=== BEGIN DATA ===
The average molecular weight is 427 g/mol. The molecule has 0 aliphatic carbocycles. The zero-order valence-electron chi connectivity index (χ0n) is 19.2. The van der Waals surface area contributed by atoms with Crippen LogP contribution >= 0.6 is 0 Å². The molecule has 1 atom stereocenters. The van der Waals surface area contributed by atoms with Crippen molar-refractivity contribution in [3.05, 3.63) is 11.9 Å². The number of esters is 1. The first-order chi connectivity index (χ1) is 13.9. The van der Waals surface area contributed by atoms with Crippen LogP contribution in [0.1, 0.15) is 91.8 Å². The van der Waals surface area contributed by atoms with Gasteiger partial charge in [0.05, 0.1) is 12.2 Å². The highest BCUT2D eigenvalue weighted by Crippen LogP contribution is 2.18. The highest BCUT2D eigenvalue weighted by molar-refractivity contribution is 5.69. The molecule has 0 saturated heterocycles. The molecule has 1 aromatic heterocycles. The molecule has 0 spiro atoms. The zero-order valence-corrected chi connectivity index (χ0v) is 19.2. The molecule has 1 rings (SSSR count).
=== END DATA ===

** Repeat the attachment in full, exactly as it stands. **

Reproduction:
The average molecular weight is 427 g/mol. The molecule has 0 aliphatic carbocycles. The zero-order valence-electron chi connectivity index (χ0n) is 19.2. The van der Waals surface area contributed by atoms with Crippen LogP contribution >= 0.6 is 0 Å². The molecule has 1 atom stereocenters. The van der Waals surface area contributed by atoms with Crippen molar-refractivity contribution in [3.05, 3.63) is 11.9 Å². The number of esters is 1. The first-order chi connectivity index (χ1) is 13.9. The van der Waals surface area contributed by atoms with Crippen LogP contribution in [0.1, 0.15) is 91.8 Å². The van der Waals surface area contributed by atoms with Gasteiger partial charge in [0.05, 0.1) is 12.2 Å². The highest BCUT2D eigenvalue weighted by Crippen LogP contribution is 2.18. The highest BCUT2D eigenvalue weighted by molar-refractivity contribution is 5.69. The molecule has 0 saturated heterocycles. The molecule has 1 aromatic heterocycles. The molecule has 0 spiro atoms. The zero-order valence-corrected chi connectivity index (χ0v) is 19.2. The molecule has 1 rings (SSSR count).